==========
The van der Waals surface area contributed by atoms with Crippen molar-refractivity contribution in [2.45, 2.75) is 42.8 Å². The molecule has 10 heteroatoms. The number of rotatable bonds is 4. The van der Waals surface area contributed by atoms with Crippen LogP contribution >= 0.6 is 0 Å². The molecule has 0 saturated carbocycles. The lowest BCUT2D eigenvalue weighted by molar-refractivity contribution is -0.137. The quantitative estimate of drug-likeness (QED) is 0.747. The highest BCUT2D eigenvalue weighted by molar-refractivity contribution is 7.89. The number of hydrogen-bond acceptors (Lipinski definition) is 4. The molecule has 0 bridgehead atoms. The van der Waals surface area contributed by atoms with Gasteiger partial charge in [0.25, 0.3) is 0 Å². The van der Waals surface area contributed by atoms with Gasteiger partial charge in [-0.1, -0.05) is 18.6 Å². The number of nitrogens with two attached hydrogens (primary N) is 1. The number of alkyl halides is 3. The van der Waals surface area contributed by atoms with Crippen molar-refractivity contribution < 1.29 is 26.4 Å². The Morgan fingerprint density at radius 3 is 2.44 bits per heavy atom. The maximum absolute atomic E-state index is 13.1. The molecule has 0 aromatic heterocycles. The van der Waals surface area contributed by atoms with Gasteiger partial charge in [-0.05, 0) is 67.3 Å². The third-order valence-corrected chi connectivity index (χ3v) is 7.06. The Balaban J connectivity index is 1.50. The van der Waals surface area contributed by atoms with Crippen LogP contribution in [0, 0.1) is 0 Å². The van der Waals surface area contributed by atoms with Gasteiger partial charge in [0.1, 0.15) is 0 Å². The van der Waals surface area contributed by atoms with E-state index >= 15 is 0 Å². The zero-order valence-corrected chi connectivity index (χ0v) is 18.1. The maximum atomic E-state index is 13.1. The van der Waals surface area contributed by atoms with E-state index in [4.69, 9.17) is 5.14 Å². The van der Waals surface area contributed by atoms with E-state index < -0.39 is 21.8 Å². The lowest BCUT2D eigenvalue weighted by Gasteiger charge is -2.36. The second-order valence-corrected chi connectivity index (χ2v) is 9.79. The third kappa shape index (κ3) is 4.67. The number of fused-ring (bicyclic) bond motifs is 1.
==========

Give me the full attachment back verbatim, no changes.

The van der Waals surface area contributed by atoms with Crippen molar-refractivity contribution in [2.45, 2.75) is 42.8 Å². The molecule has 10 heteroatoms. The number of rotatable bonds is 4. The van der Waals surface area contributed by atoms with Crippen LogP contribution >= 0.6 is 0 Å². The molecule has 0 saturated carbocycles. The lowest BCUT2D eigenvalue weighted by molar-refractivity contribution is -0.137. The quantitative estimate of drug-likeness (QED) is 0.747. The highest BCUT2D eigenvalue weighted by molar-refractivity contribution is 7.89. The number of hydrogen-bond acceptors (Lipinski definition) is 4. The molecule has 0 bridgehead atoms. The van der Waals surface area contributed by atoms with Gasteiger partial charge in [0.25, 0.3) is 0 Å². The van der Waals surface area contributed by atoms with Gasteiger partial charge in [-0.1, -0.05) is 18.6 Å². The number of nitrogens with two attached hydrogens (primary N) is 1. The number of alkyl halides is 3. The van der Waals surface area contributed by atoms with Crippen molar-refractivity contribution < 1.29 is 26.4 Å². The Morgan fingerprint density at radius 3 is 2.44 bits per heavy atom. The maximum absolute atomic E-state index is 13.1. The molecule has 0 aromatic heterocycles. The van der Waals surface area contributed by atoms with Gasteiger partial charge in [-0.05, 0) is 67.3 Å². The third-order valence-corrected chi connectivity index (χ3v) is 7.06. The Balaban J connectivity index is 1.50. The van der Waals surface area contributed by atoms with Crippen LogP contribution in [0, 0.1) is 0 Å². The van der Waals surface area contributed by atoms with Gasteiger partial charge in [0.1, 0.15) is 0 Å². The van der Waals surface area contributed by atoms with E-state index >= 15 is 0 Å². The zero-order valence-corrected chi connectivity index (χ0v) is 18.1. The maximum atomic E-state index is 13.1. The van der Waals surface area contributed by atoms with E-state index in [4.69, 9.17) is 5.14 Å². The van der Waals surface area contributed by atoms with E-state index < -0.39 is 21.8 Å². The lowest BCUT2D eigenvalue weighted by Gasteiger charge is -2.36. The second-order valence-corrected chi connectivity index (χ2v) is 9.79. The third kappa shape index (κ3) is 4.67. The number of fused-ring (bicyclic) bond motifs is 1.